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Comparison of Glargine to Degludec Insulin Transition With or Without a Bridging Glargine Dose (GLIDING)

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ClinicalTrials.gov Identifier: NCT04623086
Recruitment Status : Recruiting
First Posted : November 10, 2020
Last Update Posted : November 10, 2020
Information provided by (Responsible Party):
Arthi Thirumalai, University of Washington

Brief Summary:
This study evaluates direct switching vs use of a bridging dose from insulin glargine to insulin degludec in type 1 DM patients. Half of the participants will receive a bridging insulin glargine dose along with the 1st dose of degludec, while other half will receive a placebo and 1st dose of degludec.

Condition or disease Intervention/treatment Phase
Type 1 Diabetes Drug: Insulin Degludec Drug: Insulin Glargine Drug: Placebo Phase 4

Detailed Description:

Insulin degludec (IDeg), an ultra-long-acting basal insulin, is increasingly used to treat patients with type 1 diabetes (T1D). IDeg has a half-life of 25 hours and duration of action exceeding 42 hours in patients with T1D and as a result does not require as stringent a dosing schedule as other basal insulins. However, steady state concentration of IDeg is not reached until 2 to 3 doses are administered daily, and this may result in greater glycemic variability in the 24 to 72 hours following the initiation of therapy with IDeg.

Our hypothesis is that among patients who transition from insulin glargine to IDeg, those who use a bridging dose of insulin glargine will not have a significant change, on average, in time spent in target glycemic range during the transition period, whereas, those transitioning directly to IDeg will have a significant change in this parameter. We further hypothesize that those using the bridging dose of insulin glargine will have less hypoglycemia, less hyperglycemia and need fewer correction boluses than the direct-conversion patients during the transition period.

Though IDeg is being increasingly used in clinical practice, there are no guidelines on what is the best way to transition patients from other long-acting insulins, such as glargine, to IDeg. The package insert recommends 1:1 dose conversion from other basal insulins to IDeg, but this does not account for the time taken by IDeg to achieve steady state (typically 48-72 hours). There is no guidance on what to do in those 48-72 hours. Given the time taken for IDeg to achieve steady state, the period of transition from one insulin to another, can result in significant glycemic variation in the 24-72 hours after the first dose. We want to study how best to avoid or minimize this and the option of using a small dose of their original long-acting insulin has anecdotal evidence of success in our practice.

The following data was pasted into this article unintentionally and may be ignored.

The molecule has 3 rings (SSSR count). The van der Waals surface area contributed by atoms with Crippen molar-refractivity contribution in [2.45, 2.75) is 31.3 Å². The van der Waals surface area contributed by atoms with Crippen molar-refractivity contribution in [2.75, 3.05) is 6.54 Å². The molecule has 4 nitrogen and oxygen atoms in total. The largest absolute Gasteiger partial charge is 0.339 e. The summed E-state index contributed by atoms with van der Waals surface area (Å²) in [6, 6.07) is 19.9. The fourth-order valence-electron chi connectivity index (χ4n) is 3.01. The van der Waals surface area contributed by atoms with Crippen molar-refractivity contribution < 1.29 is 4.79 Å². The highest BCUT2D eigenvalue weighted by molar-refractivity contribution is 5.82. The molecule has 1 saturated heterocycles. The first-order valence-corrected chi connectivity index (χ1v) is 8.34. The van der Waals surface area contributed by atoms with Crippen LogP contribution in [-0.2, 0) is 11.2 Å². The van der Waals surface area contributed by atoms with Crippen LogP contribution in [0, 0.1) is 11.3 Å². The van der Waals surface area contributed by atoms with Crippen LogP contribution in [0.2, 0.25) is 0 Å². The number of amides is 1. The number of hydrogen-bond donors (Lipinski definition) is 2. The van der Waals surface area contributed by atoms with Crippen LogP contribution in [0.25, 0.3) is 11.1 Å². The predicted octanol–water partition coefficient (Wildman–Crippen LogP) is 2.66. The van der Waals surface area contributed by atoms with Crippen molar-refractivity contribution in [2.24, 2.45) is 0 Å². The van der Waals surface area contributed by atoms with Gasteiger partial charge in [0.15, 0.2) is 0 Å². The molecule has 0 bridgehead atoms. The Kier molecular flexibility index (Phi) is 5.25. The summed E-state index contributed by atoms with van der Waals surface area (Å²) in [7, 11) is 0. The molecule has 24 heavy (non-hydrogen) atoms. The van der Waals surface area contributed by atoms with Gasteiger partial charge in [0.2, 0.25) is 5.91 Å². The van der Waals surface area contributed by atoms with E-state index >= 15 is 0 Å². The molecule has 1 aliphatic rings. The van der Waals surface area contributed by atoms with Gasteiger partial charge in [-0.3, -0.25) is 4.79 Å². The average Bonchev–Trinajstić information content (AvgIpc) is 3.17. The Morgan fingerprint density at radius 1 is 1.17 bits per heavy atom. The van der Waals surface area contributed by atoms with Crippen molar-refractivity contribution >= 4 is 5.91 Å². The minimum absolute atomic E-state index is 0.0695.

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Study Type : Interventional  (Clinical Trial)
Estimated Enrollment : 40 participants
Allocation: Randomized
Intervention Model: Parallel Assignment
Masking: Quadruple (Participant, Care Provider, Investigator, Outcomes Assessor)
Primary Purpose: Treatment
Official Title: A Randomized Comparison of Transitioning From Insulin GLargine to Insulin Degludec usING a Bridging Dose of Glargine Versus Direct Conversion, in Patients With Type 1 Diabetes Mellitus - a Pilot Study
Actual Study Start Date : February 14, 2020
Estimated Primary Completion Date : September 2021
Estimated Study Completion Date : September 2021

Resource links provided by the National Library of Medicine

MedlinePlus related topics: Diabetes Type 1

Arm Intervention/treatment
Experimental: Insulin Glargine and Insulin Degludec
Insulin glargine, 100 units per mL injected subcutaneously daily Insulin Degludec, 100 units per mL injected subcutaneously daily
Drug: Insulin Degludec
Insulin Degludec injection
Other Name: Tresiba

Drug: Insulin Glargine
Insulin Glargine injection
Other Name: Lantus

Placebo Comparator: Insulin Degludec and placebo
Insulin Degludec, 100 units per mL injected subcutaneously daily Placebo, 9g/L sodium chloride (normal saline) injected subcutaneously daily
Drug: Insulin Degludec
Insulin Degludec injection
Other Name: Tresiba

Drug: Placebo
9g/L sodium chloride (normal saline) subcutaneous injection manufactured to mimic insulin glargine injection

Primary Outcome Measures :
  1. Mean change in percent time in range [ Time Frame: 4 days ]
    Change in percent time spent in target glycemic range (TIR, glucose 70-180 mg/dL, both values included) in the 48 hours before and the 48 hours after the 1st dose of IDeg.

Secondary Outcome Measures :
  1. Coefficient of variation (CV) of percent-time-in-range [ Time Frame: 4 days ]
    Change in CV in the 48 hours before and the 48 hours after the 1st dose of IDeg.

  2. Nocturnal percent time in range of 70-180 mg/dL [ Time Frame: 4 days ]
    Change in the nocturnal percent time in range in the 48 hours before and the 48 hours after the 1st dose of IDeg.

  3. Percent time above 180 mg/dL (TAR-1), percent time above 250 mg/dL (TAR-2) [ Time Frame: 4 days ]
    Change in the percent time above range (TAR-1, TAR-2) in the 48 hours before and the 48 hours after the 1st dose of IDeg.

  4. Percent time below 70 mg/dL (TBR-1), percent time below 54 mg/dL (TBR-2) [ Time Frame: 4 days ]